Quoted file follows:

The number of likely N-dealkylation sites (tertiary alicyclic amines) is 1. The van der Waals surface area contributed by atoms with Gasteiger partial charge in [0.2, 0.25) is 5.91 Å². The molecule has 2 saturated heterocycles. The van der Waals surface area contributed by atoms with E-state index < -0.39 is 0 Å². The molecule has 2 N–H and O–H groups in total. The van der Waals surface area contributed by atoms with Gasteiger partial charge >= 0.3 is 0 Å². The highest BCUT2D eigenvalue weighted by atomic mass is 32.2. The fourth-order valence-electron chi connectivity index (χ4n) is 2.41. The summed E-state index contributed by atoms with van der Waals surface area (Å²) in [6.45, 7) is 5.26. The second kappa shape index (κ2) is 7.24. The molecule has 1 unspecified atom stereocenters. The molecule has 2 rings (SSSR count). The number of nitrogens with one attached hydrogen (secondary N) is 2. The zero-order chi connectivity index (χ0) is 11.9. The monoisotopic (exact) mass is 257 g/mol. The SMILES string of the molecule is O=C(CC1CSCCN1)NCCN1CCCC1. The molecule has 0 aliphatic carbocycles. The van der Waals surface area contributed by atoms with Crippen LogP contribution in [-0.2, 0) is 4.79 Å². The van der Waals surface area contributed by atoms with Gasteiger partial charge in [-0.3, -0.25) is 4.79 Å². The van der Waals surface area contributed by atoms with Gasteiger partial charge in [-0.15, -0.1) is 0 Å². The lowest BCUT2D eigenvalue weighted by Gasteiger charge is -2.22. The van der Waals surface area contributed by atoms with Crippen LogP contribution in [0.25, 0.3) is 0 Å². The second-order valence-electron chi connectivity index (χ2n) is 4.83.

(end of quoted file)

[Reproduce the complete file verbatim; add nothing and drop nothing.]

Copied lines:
The number of likely N-dealkylation sites (tertiary alicyclic amines) is 1. The van der Waals surface area contributed by atoms with Gasteiger partial charge in [0.2, 0.25) is 5.91 Å². The molecule has 2 saturated heterocycles. The van der Waals surface area contributed by atoms with E-state index < -0.39 is 0 Å². The molecule has 2 N–H and O–H groups in total. The van der Waals surface area contributed by atoms with Gasteiger partial charge >= 0.3 is 0 Å². The highest BCUT2D eigenvalue weighted by atomic mass is 32.2. The fourth-order valence-electron chi connectivity index (χ4n) is 2.41. The summed E-state index contributed by atoms with van der Waals surface area (Å²) in [6.45, 7) is 5.26. The second kappa shape index (κ2) is 7.24. The molecule has 1 unspecified atom stereocenters. The molecule has 2 rings (SSSR count). The number of nitrogens with one attached hydrogen (secondary N) is 2. The zero-order chi connectivity index (χ0) is 11.9. The monoisotopic (exact) mass is 257 g/mol. The SMILES string of the molecule is O=C(CC1CSCCN1)NCCN1CCCC1. The molecule has 0 aliphatic carbocycles. The van der Waals surface area contributed by atoms with Crippen LogP contribution in [-0.2, 0) is 4.79 Å². The van der Waals surface area contributed by atoms with Gasteiger partial charge in [-0.3, -0.25) is 4.79 Å². The van der Waals surface area contributed by atoms with Gasteiger partial charge in [-0.15, -0.1) is 0 Å². The lowest BCUT2D eigenvalue weighted by Gasteiger charge is -2.22. The van der Waals surface area contributed by atoms with Crippen LogP contribution in [0.25, 0.3) is 0 Å². The second-order valence-electron chi connectivity index (χ2n) is 4.83.